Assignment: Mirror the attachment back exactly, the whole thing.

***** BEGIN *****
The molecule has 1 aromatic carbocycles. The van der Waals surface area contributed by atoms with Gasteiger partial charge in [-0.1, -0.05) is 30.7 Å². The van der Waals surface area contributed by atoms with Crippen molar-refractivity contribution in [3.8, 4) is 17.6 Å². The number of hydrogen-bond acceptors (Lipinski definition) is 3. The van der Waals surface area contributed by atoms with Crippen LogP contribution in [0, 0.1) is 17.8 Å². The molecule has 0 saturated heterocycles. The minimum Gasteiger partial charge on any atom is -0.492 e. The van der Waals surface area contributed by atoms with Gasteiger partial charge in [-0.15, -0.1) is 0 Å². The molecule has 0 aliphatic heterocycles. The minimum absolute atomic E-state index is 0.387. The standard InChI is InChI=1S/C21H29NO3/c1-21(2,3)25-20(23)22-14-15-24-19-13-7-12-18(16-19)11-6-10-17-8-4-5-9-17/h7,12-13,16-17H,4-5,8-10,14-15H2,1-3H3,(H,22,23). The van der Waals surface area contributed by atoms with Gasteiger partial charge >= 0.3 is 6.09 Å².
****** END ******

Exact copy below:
The molecule has 1 aromatic carbocycles. The van der Waals surface area contributed by atoms with Gasteiger partial charge in [-0.1, -0.05) is 30.7 Å². The van der Waals surface area contributed by atoms with Crippen molar-refractivity contribution in [3.8, 4) is 17.6 Å². The number of hydrogen-bond acceptors (Lipinski definition) is 3. The van der Waals surface area contributed by atoms with Crippen LogP contribution in [0, 0.1) is 17.8 Å². The molecule has 0 saturated heterocycles. The minimum Gasteiger partial charge on any atom is -0.492 e. The van der Waals surface area contributed by atoms with Gasteiger partial charge in [-0.15, -0.1) is 0 Å². The molecule has 0 aliphatic heterocycles. The minimum absolute atomic E-state index is 0.387. The standard InChI is InChI=1S/C21H29NO3/c1-21(2,3)25-20(23)22-14-15-24-19-13-7-12-18(16-19)11-6-10-17-8-4-5-9-17/h7,12-13,16-17H,4-5,8-10,14-15H2,1-3H3,(H,22,23). The van der Waals surface area contributed by atoms with Gasteiger partial charge >= 0.3 is 6.09 Å².